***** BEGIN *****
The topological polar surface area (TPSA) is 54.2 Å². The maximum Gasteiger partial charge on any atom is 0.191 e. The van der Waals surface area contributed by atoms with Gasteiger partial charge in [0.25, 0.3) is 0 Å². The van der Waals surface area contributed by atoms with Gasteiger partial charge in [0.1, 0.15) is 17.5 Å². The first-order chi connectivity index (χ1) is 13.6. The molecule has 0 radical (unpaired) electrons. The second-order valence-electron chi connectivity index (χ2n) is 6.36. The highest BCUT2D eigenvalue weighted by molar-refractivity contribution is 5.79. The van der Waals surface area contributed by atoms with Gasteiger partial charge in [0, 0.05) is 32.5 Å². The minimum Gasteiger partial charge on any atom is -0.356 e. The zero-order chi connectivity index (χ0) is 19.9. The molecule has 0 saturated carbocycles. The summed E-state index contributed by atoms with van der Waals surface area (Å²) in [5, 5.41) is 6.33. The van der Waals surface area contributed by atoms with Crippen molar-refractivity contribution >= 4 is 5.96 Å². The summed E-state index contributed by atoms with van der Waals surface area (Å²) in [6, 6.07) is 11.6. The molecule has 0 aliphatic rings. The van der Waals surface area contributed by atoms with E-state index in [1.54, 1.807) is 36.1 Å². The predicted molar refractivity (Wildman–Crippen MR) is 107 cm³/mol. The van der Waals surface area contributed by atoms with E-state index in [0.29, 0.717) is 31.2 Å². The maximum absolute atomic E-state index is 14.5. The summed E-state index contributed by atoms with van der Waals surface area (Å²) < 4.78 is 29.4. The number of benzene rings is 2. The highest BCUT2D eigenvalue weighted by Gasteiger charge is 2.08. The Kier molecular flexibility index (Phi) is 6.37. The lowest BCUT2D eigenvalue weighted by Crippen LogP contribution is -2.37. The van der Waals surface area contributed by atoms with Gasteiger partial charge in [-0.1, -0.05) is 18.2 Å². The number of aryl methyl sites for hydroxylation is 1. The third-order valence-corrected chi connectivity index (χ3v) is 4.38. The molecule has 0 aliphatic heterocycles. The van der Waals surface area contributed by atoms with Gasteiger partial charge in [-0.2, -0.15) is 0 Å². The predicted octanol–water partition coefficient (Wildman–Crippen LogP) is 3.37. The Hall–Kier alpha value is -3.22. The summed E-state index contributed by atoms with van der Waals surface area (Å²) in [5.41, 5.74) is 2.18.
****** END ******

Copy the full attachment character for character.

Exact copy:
The topological polar surface area (TPSA) is 54.2 Å². The maximum Gasteiger partial charge on any atom is 0.191 e. The van der Waals surface area contributed by atoms with Gasteiger partial charge in [0.25, 0.3) is 0 Å². The van der Waals surface area contributed by atoms with Gasteiger partial charge in [0.1, 0.15) is 17.5 Å². The first-order chi connectivity index (χ1) is 13.6. The molecule has 0 radical (unpaired) electrons. The second-order valence-electron chi connectivity index (χ2n) is 6.36. The highest BCUT2D eigenvalue weighted by molar-refractivity contribution is 5.79. The van der Waals surface area contributed by atoms with Gasteiger partial charge in [0, 0.05) is 32.5 Å². The minimum Gasteiger partial charge on any atom is -0.356 e. The zero-order chi connectivity index (χ0) is 19.9. The molecule has 0 saturated carbocycles. The summed E-state index contributed by atoms with van der Waals surface area (Å²) in [5, 5.41) is 6.33. The van der Waals surface area contributed by atoms with Crippen molar-refractivity contribution >= 4 is 5.96 Å². The summed E-state index contributed by atoms with van der Waals surface area (Å²) in [6, 6.07) is 11.6. The molecule has 0 aliphatic rings. The van der Waals surface area contributed by atoms with E-state index in [1.54, 1.807) is 36.1 Å². The predicted molar refractivity (Wildman–Crippen MR) is 107 cm³/mol. The van der Waals surface area contributed by atoms with E-state index in [0.29, 0.717) is 31.2 Å². The maximum absolute atomic E-state index is 14.5. The summed E-state index contributed by atoms with van der Waals surface area (Å²) < 4.78 is 29.4. The number of benzene rings is 2. The highest BCUT2D eigenvalue weighted by Gasteiger charge is 2.08. The Kier molecular flexibility index (Phi) is 6.37. The lowest BCUT2D eigenvalue weighted by Crippen LogP contribution is -2.37. The van der Waals surface area contributed by atoms with Gasteiger partial charge in [-0.1, -0.05) is 18.2 Å². The number of aryl methyl sites for hydroxylation is 1. The third-order valence-corrected chi connectivity index (χ3v) is 4.38. The molecule has 0 aliphatic heterocycles. The van der Waals surface area contributed by atoms with Gasteiger partial charge in [-0.2, -0.15) is 0 Å². The predicted octanol–water partition coefficient (Wildman–Crippen LogP) is 3.37. The Hall–Kier alpha value is -3.22. The summed E-state index contributed by atoms with van der Waals surface area (Å²) in [5.41, 5.74) is 2.18.